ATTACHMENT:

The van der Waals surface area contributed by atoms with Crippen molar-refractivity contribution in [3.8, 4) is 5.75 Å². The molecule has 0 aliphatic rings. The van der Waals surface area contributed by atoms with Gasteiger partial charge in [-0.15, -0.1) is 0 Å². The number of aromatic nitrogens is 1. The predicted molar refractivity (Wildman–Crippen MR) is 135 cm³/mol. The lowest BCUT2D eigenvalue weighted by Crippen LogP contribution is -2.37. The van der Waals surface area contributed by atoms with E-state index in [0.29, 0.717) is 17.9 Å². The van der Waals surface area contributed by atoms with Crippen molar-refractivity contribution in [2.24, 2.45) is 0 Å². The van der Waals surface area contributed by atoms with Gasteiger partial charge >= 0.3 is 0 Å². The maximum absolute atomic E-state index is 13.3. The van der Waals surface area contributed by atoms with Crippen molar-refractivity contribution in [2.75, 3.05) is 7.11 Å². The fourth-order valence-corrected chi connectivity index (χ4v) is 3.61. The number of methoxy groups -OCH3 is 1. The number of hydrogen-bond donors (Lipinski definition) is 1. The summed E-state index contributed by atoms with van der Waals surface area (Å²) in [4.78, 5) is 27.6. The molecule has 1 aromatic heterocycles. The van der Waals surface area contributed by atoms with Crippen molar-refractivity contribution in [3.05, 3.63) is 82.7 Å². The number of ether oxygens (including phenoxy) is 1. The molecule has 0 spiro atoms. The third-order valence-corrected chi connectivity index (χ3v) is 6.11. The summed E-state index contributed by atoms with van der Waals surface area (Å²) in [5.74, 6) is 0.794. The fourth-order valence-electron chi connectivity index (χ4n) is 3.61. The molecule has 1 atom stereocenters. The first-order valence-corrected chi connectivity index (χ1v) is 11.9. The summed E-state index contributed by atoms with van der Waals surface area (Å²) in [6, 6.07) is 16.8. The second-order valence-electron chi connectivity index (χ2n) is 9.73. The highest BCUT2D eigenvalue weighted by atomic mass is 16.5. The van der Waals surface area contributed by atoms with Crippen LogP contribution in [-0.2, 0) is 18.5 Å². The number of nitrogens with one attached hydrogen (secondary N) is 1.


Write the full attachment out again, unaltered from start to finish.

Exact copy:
The van der Waals surface area contributed by atoms with Crippen molar-refractivity contribution in [3.8, 4) is 5.75 Å². The molecule has 0 aliphatic rings. The van der Waals surface area contributed by atoms with Gasteiger partial charge in [-0.15, -0.1) is 0 Å². The number of aromatic nitrogens is 1. The predicted molar refractivity (Wildman–Crippen MR) is 135 cm³/mol. The lowest BCUT2D eigenvalue weighted by Crippen LogP contribution is -2.37. The van der Waals surface area contributed by atoms with E-state index in [0.29, 0.717) is 17.9 Å². The van der Waals surface area contributed by atoms with Crippen molar-refractivity contribution in [2.24, 2.45) is 0 Å². The van der Waals surface area contributed by atoms with Gasteiger partial charge >= 0.3 is 0 Å². The maximum absolute atomic E-state index is 13.3. The van der Waals surface area contributed by atoms with Crippen molar-refractivity contribution in [2.75, 3.05) is 7.11 Å². The fourth-order valence-corrected chi connectivity index (χ4v) is 3.61. The number of methoxy groups -OCH3 is 1. The number of hydrogen-bond donors (Lipinski definition) is 1. The summed E-state index contributed by atoms with van der Waals surface area (Å²) in [4.78, 5) is 27.6. The molecule has 1 aromatic heterocycles. The van der Waals surface area contributed by atoms with Crippen molar-refractivity contribution in [3.05, 3.63) is 82.7 Å². The number of ether oxygens (including phenoxy) is 1. The molecule has 0 spiro atoms. The third-order valence-corrected chi connectivity index (χ3v) is 6.11. The summed E-state index contributed by atoms with van der Waals surface area (Å²) in [5.74, 6) is 0.794. The fourth-order valence-electron chi connectivity index (χ4n) is 3.61. The molecule has 1 atom stereocenters. The first-order valence-corrected chi connectivity index (χ1v) is 11.9. The summed E-state index contributed by atoms with van der Waals surface area (Å²) in [6, 6.07) is 16.8. The second-order valence-electron chi connectivity index (χ2n) is 9.73. The highest BCUT2D eigenvalue weighted by atomic mass is 16.5. The van der Waals surface area contributed by atoms with Crippen LogP contribution in [-0.2, 0) is 18.5 Å². The number of nitrogens with one attached hydrogen (secondary N) is 1.